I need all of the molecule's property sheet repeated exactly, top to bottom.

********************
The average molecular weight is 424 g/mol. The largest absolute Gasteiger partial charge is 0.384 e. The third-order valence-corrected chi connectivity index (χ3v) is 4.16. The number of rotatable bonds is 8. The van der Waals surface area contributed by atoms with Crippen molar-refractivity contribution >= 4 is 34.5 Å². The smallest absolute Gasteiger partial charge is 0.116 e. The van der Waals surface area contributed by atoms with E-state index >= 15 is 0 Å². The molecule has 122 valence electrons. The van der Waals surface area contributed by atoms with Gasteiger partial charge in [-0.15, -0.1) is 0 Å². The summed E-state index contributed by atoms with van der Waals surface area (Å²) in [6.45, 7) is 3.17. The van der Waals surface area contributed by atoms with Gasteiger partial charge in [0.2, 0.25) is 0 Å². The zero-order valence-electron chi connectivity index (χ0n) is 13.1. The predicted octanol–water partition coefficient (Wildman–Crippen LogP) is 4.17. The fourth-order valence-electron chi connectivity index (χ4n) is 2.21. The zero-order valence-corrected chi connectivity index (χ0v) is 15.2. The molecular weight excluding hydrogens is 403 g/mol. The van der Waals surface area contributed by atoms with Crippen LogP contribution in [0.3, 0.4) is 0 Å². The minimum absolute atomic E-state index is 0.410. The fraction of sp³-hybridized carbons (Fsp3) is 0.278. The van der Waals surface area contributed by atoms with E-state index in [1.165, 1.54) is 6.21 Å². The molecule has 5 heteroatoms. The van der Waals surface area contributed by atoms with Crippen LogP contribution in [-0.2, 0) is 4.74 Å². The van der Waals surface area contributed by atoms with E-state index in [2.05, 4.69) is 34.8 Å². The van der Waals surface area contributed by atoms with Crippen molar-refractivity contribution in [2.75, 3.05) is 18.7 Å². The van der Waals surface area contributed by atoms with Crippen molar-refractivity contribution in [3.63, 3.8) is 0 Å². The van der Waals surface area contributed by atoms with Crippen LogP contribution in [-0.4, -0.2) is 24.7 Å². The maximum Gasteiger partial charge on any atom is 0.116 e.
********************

The average molecular weight is 424 g/mol. The largest absolute Gasteiger partial charge is 0.384 e. The third-order valence-corrected chi connectivity index (χ3v) is 4.16. The number of rotatable bonds is 8. The van der Waals surface area contributed by atoms with Crippen molar-refractivity contribution >= 4 is 34.5 Å². The smallest absolute Gasteiger partial charge is 0.116 e. The van der Waals surface area contributed by atoms with E-state index >= 15 is 0 Å². The molecule has 122 valence electrons. The van der Waals surface area contributed by atoms with Gasteiger partial charge in [-0.15, -0.1) is 0 Å². The summed E-state index contributed by atoms with van der Waals surface area (Å²) in [6.45, 7) is 3.17. The van der Waals surface area contributed by atoms with Gasteiger partial charge in [0.2, 0.25) is 0 Å². The zero-order valence-electron chi connectivity index (χ0n) is 13.1. The predicted octanol–water partition coefficient (Wildman–Crippen LogP) is 4.17. The fourth-order valence-electron chi connectivity index (χ4n) is 2.21. The zero-order valence-corrected chi connectivity index (χ0v) is 15.2. The molecular weight excluding hydrogens is 403 g/mol. The van der Waals surface area contributed by atoms with Crippen LogP contribution in [0.3, 0.4) is 0 Å². The minimum absolute atomic E-state index is 0.410. The fraction of sp³-hybridized carbons (Fsp3) is 0.278. The van der Waals surface area contributed by atoms with E-state index in [1.165, 1.54) is 6.21 Å². The molecule has 5 heteroatoms. The van der Waals surface area contributed by atoms with Crippen LogP contribution in [-0.2, 0) is 4.74 Å². The van der Waals surface area contributed by atoms with E-state index in [2.05, 4.69) is 34.8 Å². The van der Waals surface area contributed by atoms with Crippen molar-refractivity contribution in [2.75, 3.05) is 18.7 Å². The van der Waals surface area contributed by atoms with Crippen molar-refractivity contribution in [3.63, 3.8) is 0 Å². The van der Waals surface area contributed by atoms with Crippen LogP contribution in [-0.4, -0.2) is 24.7 Å². The maximum Gasteiger partial charge on any atom is 0.116 e.